Indeed, the immeasurable scale of the tragedy caused by criminal gangs affects women in their bodies, affects their mental health and their well-being. The Haitian State has the thorny duty to act urgently on behalf of these thousands of survivors of sexual violence to help them recover their bodies after break-in, defilement and killing. An essential exercise for the involvement of women in reconstruction, governance and politics.

It is established that countries engaged in any process of national reconstruction following post-conflict periods benefit from unprecedented opportunities to strengthen gender equality in policies and programs. The Ministry, whose mission is, among other things, to transform attitudes and behaviors in the highest echelons of the State and to guarantee that the strategic interests of women are taken into account in policies, its role is undeniable in promoting Peace and social cohesion, an essential element for establishing and maintaining order in a society. More than ever, it has a crucial role to play in respecting the principle of zero tolerance in relation to gender-based violence.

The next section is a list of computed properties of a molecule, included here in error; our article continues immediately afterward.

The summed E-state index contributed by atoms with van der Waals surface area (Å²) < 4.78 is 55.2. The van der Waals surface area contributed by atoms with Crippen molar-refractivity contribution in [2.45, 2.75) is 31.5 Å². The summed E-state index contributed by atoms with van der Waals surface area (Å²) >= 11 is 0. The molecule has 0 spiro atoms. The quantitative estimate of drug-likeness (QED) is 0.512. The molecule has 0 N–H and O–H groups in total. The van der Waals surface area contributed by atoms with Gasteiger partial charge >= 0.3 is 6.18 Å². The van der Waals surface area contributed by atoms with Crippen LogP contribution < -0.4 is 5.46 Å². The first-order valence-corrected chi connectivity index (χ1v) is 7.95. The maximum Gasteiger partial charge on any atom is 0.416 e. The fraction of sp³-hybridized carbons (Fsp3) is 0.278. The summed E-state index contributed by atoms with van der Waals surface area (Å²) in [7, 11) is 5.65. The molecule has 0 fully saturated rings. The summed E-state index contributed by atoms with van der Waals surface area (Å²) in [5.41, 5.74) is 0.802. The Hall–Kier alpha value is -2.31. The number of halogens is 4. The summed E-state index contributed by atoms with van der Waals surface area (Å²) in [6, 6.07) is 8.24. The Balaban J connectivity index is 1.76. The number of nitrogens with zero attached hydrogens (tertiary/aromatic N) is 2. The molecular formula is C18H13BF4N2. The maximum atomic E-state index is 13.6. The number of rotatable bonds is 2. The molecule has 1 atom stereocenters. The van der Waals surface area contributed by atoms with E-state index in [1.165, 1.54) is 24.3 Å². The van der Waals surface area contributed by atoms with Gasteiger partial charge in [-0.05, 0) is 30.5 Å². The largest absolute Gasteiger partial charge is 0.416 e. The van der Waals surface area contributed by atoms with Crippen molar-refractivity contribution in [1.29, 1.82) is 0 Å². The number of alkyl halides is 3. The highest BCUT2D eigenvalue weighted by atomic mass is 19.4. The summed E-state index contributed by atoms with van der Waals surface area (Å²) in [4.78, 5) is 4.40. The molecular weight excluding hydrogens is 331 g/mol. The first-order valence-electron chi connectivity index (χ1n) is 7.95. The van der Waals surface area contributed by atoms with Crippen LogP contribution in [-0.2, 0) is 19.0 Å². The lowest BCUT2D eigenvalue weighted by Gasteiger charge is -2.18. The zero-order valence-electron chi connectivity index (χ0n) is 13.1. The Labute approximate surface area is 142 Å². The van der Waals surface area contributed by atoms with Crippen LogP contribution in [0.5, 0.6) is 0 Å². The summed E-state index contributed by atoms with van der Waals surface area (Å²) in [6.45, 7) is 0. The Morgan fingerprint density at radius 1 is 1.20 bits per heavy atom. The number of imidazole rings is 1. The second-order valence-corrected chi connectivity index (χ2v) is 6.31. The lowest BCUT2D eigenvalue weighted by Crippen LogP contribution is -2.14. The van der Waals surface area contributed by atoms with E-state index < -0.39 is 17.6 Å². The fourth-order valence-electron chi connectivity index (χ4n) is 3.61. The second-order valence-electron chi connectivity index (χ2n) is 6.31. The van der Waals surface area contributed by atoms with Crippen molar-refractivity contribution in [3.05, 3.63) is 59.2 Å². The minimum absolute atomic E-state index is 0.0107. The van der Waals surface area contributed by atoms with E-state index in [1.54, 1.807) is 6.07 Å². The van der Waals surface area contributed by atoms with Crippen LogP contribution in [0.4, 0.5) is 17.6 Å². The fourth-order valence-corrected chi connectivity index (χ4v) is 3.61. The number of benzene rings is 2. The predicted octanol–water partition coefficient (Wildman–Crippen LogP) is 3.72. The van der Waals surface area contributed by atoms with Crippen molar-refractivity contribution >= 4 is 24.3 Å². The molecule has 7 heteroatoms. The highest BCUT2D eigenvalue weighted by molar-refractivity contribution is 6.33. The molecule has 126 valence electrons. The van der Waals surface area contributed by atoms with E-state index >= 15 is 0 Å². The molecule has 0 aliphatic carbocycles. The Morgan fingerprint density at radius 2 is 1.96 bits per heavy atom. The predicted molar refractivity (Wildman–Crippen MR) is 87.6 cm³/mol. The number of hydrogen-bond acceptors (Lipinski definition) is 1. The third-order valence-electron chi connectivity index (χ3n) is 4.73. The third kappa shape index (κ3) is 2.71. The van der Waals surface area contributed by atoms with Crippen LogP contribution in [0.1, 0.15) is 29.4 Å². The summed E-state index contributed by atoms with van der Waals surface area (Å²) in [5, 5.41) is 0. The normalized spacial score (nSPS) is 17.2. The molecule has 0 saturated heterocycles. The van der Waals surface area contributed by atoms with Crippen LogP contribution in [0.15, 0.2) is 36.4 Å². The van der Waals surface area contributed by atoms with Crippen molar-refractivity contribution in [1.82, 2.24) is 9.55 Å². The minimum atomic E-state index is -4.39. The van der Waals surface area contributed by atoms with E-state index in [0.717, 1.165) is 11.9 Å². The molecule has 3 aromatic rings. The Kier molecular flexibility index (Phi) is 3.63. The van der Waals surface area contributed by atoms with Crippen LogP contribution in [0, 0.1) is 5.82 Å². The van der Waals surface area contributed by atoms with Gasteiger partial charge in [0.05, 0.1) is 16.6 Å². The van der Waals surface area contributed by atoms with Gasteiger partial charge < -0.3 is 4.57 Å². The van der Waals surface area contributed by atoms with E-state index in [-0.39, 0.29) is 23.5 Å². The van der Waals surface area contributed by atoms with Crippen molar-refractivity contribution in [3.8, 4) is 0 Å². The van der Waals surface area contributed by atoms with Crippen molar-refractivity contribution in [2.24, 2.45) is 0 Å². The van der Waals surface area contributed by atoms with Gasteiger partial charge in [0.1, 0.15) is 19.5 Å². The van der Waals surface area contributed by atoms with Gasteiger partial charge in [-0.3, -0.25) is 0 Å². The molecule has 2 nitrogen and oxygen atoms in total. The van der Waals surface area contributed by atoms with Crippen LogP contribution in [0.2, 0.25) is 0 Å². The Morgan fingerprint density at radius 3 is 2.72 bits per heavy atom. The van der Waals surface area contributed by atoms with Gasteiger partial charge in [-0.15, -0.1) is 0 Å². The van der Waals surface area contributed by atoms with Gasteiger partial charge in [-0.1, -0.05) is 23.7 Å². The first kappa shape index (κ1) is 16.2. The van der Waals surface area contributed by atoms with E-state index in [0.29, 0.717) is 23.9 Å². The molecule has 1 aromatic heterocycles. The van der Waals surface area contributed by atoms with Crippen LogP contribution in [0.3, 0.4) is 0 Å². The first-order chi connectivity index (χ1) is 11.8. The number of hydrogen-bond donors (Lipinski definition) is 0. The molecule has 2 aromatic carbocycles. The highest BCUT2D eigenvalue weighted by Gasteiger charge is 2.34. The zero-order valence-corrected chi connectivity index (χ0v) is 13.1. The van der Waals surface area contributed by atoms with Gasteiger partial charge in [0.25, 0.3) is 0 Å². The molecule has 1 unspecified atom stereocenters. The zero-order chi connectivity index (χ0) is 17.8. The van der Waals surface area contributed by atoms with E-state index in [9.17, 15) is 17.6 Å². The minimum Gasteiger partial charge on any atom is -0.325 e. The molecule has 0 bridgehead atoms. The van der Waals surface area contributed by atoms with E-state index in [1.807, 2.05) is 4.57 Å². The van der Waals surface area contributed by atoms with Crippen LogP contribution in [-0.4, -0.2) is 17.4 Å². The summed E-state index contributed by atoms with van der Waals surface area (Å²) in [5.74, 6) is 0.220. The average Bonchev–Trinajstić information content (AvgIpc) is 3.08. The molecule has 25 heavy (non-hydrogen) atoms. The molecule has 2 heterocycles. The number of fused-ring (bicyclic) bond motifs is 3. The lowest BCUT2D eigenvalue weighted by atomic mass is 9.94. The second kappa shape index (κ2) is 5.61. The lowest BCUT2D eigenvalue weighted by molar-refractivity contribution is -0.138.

And this is priceless!

It is up to a highly strategic institutional mechanism, not to a unit or department within a ministry, to undertake and coordinate all actions aimed at documenting cases of sexual violence and bringing them to the appropriate person. from a perspective of justice to break with the culture of impunity. Incidentally, there is an inconsistency in the initiatives of the ministries combining several related sectors. Actions are undertaken at the discretion of the Ministry holder, following their own skills, experiences and priorities. The concerns of 52% of the population risk being drowned out or pushed to the back burner in the case of a merger between ministries.